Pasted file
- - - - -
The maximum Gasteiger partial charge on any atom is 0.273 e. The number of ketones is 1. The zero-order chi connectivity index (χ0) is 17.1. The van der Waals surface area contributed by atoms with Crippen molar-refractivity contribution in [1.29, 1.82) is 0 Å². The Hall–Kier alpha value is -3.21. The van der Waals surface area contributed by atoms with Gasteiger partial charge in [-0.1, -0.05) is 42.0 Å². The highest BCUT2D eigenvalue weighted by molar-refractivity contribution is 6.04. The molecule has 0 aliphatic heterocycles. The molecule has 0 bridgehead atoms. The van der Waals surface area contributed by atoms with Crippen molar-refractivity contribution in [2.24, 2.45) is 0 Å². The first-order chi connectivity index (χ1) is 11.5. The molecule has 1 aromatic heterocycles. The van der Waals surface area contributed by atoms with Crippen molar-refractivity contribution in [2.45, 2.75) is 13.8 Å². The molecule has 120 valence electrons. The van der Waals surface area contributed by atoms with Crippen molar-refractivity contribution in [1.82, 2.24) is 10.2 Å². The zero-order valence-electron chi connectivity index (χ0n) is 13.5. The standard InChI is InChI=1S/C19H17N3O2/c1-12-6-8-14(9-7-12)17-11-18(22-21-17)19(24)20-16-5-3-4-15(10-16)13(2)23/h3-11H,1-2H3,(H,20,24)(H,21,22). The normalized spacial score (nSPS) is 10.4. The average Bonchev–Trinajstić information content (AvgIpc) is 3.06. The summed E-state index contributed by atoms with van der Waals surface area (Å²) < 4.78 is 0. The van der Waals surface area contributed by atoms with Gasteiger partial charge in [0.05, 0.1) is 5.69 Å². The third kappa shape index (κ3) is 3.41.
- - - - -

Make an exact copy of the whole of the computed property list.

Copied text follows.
The maximum Gasteiger partial charge on any atom is 0.273 e. The number of ketones is 1. The zero-order chi connectivity index (χ0) is 17.1. The van der Waals surface area contributed by atoms with Crippen molar-refractivity contribution in [1.29, 1.82) is 0 Å². The Hall–Kier alpha value is -3.21. The van der Waals surface area contributed by atoms with Gasteiger partial charge in [-0.1, -0.05) is 42.0 Å². The highest BCUT2D eigenvalue weighted by molar-refractivity contribution is 6.04. The molecule has 0 aliphatic heterocycles. The molecule has 0 bridgehead atoms. The van der Waals surface area contributed by atoms with Crippen molar-refractivity contribution in [2.24, 2.45) is 0 Å². The first-order chi connectivity index (χ1) is 11.5. The molecule has 1 aromatic heterocycles. The van der Waals surface area contributed by atoms with Crippen molar-refractivity contribution in [2.45, 2.75) is 13.8 Å². The molecule has 120 valence electrons. The van der Waals surface area contributed by atoms with Crippen molar-refractivity contribution in [1.82, 2.24) is 10.2 Å². The zero-order valence-electron chi connectivity index (χ0n) is 13.5. The standard InChI is InChI=1S/C19H17N3O2/c1-12-6-8-14(9-7-12)17-11-18(22-21-17)19(24)20-16-5-3-4-15(10-16)13(2)23/h3-11H,1-2H3,(H,20,24)(H,21,22). The normalized spacial score (nSPS) is 10.4. The average Bonchev–Trinajstić information content (AvgIpc) is 3.06. The summed E-state index contributed by atoms with van der Waals surface area (Å²) < 4.78 is 0. The van der Waals surface area contributed by atoms with Gasteiger partial charge in [0.05, 0.1) is 5.69 Å². The third kappa shape index (κ3) is 3.41.